The next speaker in our ASMC14 session is Wilfred Wang, who shifts our interest to Sina Weibo – launched in 2009, and modelling itself to some extent on Twitter, the platform now has some 280 million users. It now plays an important role in Chinese public debate. Wilfred's study is especially on Weibo use in Guangzhou, particularly for constructing a local identity, separate from China itself, during the nationalist protests against Japan over the Diaoyu / Senkaku Islands dispute.
During this time, there were significant public protests, with some rioting and damage to Japanese restaurants and Japanese-made cars. People in Guangzhou in turn reacted against such riots, which damaged key local landmarks as well – and what emerged here was a sense of local ownership, separate from generic Chinese identity. This became a kind of counter-movement against nationalism, and there were even calls to boycott anti-Japanese protests. Wilfred collected the posts of a local opinion leader in this movement.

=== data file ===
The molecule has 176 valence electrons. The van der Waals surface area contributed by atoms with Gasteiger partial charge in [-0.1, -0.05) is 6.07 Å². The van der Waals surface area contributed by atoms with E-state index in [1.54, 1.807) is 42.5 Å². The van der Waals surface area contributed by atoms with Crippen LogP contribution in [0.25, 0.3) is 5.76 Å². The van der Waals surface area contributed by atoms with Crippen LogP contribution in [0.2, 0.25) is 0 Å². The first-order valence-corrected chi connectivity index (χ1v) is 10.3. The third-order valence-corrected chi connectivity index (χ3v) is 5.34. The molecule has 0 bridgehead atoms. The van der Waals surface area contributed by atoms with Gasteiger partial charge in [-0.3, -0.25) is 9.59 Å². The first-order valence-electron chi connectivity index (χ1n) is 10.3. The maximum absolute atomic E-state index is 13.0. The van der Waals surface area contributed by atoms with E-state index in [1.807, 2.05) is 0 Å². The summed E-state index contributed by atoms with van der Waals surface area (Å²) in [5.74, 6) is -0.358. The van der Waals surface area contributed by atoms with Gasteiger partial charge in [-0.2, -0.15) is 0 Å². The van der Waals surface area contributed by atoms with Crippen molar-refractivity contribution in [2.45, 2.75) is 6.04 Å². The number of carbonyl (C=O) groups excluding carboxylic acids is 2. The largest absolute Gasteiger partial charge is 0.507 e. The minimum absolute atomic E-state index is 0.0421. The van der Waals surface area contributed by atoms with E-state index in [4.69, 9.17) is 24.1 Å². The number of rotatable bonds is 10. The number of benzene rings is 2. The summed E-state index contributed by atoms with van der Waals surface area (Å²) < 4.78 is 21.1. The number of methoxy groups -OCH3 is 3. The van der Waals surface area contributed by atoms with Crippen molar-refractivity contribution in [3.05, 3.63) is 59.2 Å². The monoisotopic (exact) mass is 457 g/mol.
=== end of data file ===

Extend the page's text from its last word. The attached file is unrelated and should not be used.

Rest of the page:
People involved in this movement were not denying their Chinese identity, but offered an alternative narration of national identity; they highlighted individual and regional differences within general Chinese identity. This defines a new kind of "Chinese (Guangzhou)" identity which is more differentiated than standard constructions – and the sharing of mobile images and other content played an important role in this. Crucial to this is an alternative construction of place.